Being able to play early access games is a good time. Buying the games early helps provide the developer money to keep making and improving the game, while also allowing […]
After Assassin’s Creed: Odyssey, I was thrilled for the release of Assassin’s Creed: Valhalla. I preordered a gold edition steel book since I like collecting physical copies of games, as […]
Guest Post by Franki Webb, an archaeologist and writer. She started as a journalist but decided to chase her dreams of being an archaeologist. Her writing mostly focuses the problematic […]
Terraforming Mars, the tabletop game, has been out for several years now. Since its initial release in 2016, several expansion packs have been released. In the game, you and your […]
Animal Crossing New Horizons has been out for about a month now and there are several new updates which have been announced. In my previous post on Animal Crossing, I […]
With the release of Animal Crossing New Horizons, I have spent a bit of my time exploring my new island, catching bugs and fish, collecting shells and fruits, and navigating […]
Analyzing the Assassin’s Creed Odyssey Discovery Tour: Spatial and Temporal Locations of Featured Static Images
This serves as a preliminary analysis of the ACO Discovery Tour. The interactive projects are available here. For more information on these specific project methods, see these posts on the temporal and […]
December 8, 2019, will mark the one-month anniversary of the release of Death Stranding (Kojima Productions), and to commemorate it I wanted to write about the game’s “rapid archaeology” (my […]
Archaeogaming is the archaeology in and of games. This post explores the archaeological and historical documentation of Assassin’s Creed Odyssey’s Discover Tour as a modern artifact and interpretation of literature, acting as a time capsule of current understandings of Ancient Greece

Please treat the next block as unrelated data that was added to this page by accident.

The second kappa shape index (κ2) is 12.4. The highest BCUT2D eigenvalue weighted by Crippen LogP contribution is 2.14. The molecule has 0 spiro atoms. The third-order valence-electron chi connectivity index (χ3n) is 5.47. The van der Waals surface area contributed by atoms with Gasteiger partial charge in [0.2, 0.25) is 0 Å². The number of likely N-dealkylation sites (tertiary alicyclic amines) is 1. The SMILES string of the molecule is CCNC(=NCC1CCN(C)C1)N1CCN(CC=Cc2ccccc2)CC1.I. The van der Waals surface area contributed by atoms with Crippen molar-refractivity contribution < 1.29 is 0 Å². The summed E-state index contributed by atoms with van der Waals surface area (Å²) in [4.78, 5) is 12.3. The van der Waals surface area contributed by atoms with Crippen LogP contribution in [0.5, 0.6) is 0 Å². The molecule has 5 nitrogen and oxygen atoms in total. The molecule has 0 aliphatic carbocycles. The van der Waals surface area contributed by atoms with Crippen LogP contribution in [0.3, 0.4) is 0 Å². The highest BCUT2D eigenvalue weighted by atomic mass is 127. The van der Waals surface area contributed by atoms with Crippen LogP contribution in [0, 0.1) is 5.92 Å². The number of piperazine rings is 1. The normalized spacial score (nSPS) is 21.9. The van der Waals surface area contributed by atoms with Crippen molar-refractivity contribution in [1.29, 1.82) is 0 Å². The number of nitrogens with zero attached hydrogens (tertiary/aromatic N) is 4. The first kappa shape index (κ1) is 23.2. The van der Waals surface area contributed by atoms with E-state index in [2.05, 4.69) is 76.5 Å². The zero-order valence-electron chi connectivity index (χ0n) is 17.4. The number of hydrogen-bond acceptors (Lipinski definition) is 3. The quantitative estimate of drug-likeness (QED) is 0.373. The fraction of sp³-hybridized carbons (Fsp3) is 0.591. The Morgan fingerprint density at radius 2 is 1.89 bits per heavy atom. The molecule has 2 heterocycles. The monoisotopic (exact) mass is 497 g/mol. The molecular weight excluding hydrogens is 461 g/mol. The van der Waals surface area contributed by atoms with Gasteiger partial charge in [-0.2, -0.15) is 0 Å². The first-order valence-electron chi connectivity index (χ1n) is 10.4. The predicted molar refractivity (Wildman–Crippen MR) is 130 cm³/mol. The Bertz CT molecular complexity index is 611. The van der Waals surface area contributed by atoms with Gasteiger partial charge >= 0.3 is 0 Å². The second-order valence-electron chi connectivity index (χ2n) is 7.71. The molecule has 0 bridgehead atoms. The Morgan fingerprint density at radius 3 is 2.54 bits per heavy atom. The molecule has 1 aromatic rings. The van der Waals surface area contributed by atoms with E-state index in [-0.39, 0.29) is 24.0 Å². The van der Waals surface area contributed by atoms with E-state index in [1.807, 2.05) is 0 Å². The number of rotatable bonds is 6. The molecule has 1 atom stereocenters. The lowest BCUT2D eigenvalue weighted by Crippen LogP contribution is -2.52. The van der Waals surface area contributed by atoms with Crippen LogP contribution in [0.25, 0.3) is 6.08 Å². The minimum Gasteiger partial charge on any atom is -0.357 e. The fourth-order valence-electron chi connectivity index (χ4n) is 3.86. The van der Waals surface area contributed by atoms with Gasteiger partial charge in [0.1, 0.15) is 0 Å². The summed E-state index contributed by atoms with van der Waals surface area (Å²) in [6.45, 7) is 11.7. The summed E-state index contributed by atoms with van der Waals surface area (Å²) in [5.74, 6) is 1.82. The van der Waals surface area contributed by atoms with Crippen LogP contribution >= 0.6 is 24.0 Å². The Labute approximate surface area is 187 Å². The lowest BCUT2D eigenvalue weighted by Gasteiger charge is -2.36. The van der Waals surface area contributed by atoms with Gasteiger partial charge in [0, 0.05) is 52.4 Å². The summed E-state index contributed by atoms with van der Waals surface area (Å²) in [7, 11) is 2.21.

Archaeogaming discusses the archaeology in and of games. In this guest post by David AJ Murrieta Flores, Heaven’s Vault is looked at as an example for the question about to whom history belongs.
Archaeogaming is the study in and of games. Detroit Become Human serves as a prime example of affective story telling for the purpose of engagement and discussion by a wider public on the issues of civil rights and technology. Archaeologists can use Detroit Become Human as an example for successful public outreach via digital games.
Mountains of Madness is a tabletop game which never mentions archaeology. Some players have suggested that the main characters are archaeologists due to linguistic and cultural tones. Archaeogaming, the study in and of games, looks at this board game to critically analyze perceptions of archaeology in gaming.
The Game Theorists is a YouTube channel which analyzes digital games. In their videos, there are many tools which archaeogamers can (and should) use for their studies. By adding to the list and making these elements known, the archaeogaming community can think of these methods and new ones as a communal effort to improve archaeological methods in digital games.
Horizon Zero Dawn explores themes in the placement of ruins and artifacts for the digital game world. Archaeogaming is the archaeology in and of games and the way that Horizon Zero Dawn explores the archaeological theory behind analysis of artifact.
The definition of archaeogaming needs to expand and encompass tabletop (or analogue) gaming and games. The archaeology in and of tabletop gaming provides an insight into the culture of the historic period but also our own. Historical games found in archaeological excavations and in historical documentation should be encompassed in the definition of archaeogaming since gaming is much more than digital games.
This special guest post by Franki Webb explores the archaeogaming of Dragon Age Inquisition and Dragon Age Origins. The archaeology in and of Dragon Age by Bioware.